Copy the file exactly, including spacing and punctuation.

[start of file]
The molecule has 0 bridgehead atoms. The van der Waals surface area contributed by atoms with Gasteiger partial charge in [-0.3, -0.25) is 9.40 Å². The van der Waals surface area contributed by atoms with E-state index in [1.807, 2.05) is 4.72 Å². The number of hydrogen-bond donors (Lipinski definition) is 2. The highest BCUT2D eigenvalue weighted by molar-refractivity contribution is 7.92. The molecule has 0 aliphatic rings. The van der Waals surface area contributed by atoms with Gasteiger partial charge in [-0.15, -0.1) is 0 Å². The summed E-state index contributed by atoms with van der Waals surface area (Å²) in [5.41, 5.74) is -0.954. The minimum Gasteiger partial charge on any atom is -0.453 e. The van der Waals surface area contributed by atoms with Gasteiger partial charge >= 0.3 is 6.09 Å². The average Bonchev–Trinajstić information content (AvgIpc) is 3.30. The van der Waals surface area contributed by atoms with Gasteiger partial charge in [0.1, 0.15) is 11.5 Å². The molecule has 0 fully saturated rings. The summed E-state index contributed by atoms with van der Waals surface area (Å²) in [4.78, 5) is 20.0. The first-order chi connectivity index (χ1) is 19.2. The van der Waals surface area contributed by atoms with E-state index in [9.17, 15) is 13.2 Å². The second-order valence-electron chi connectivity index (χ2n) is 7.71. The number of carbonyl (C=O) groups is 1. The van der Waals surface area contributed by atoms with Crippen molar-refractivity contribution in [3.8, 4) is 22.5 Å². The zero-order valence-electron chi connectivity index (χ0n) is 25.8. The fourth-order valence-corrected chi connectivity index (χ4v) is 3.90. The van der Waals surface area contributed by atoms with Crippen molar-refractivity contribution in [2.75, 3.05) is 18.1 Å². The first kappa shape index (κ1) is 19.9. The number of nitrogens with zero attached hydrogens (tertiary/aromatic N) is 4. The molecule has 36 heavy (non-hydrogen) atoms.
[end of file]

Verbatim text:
The molecule has 0 bridgehead atoms. The van der Waals surface area contributed by atoms with Gasteiger partial charge in [-0.3, -0.25) is 9.40 Å². The van der Waals surface area contributed by atoms with E-state index in [1.807, 2.05) is 4.72 Å². The number of hydrogen-bond donors (Lipinski definition) is 2. The highest BCUT2D eigenvalue weighted by molar-refractivity contribution is 7.92. The molecule has 0 aliphatic rings. The van der Waals surface area contributed by atoms with Gasteiger partial charge in [-0.15, -0.1) is 0 Å². The summed E-state index contributed by atoms with van der Waals surface area (Å²) in [5.41, 5.74) is -0.954. The minimum Gasteiger partial charge on any atom is -0.453 e. The van der Waals surface area contributed by atoms with Gasteiger partial charge >= 0.3 is 6.09 Å². The average Bonchev–Trinajstić information content (AvgIpc) is 3.30. The van der Waals surface area contributed by atoms with Gasteiger partial charge in [0.1, 0.15) is 11.5 Å². The molecule has 0 fully saturated rings. The summed E-state index contributed by atoms with van der Waals surface area (Å²) in [4.78, 5) is 20.0. The first-order chi connectivity index (χ1) is 19.2. The van der Waals surface area contributed by atoms with E-state index in [9.17, 15) is 13.2 Å². The second-order valence-electron chi connectivity index (χ2n) is 7.71. The number of carbonyl (C=O) groups is 1. The van der Waals surface area contributed by atoms with Crippen molar-refractivity contribution in [3.8, 4) is 22.5 Å². The zero-order valence-electron chi connectivity index (χ0n) is 25.8. The fourth-order valence-corrected chi connectivity index (χ4v) is 3.90. The van der Waals surface area contributed by atoms with Crippen molar-refractivity contribution in [2.75, 3.05) is 18.1 Å². The first kappa shape index (κ1) is 19.9. The number of nitrogens with zero attached hydrogens (tertiary/aromatic N) is 4. The molecule has 36 heavy (non-hydrogen) atoms.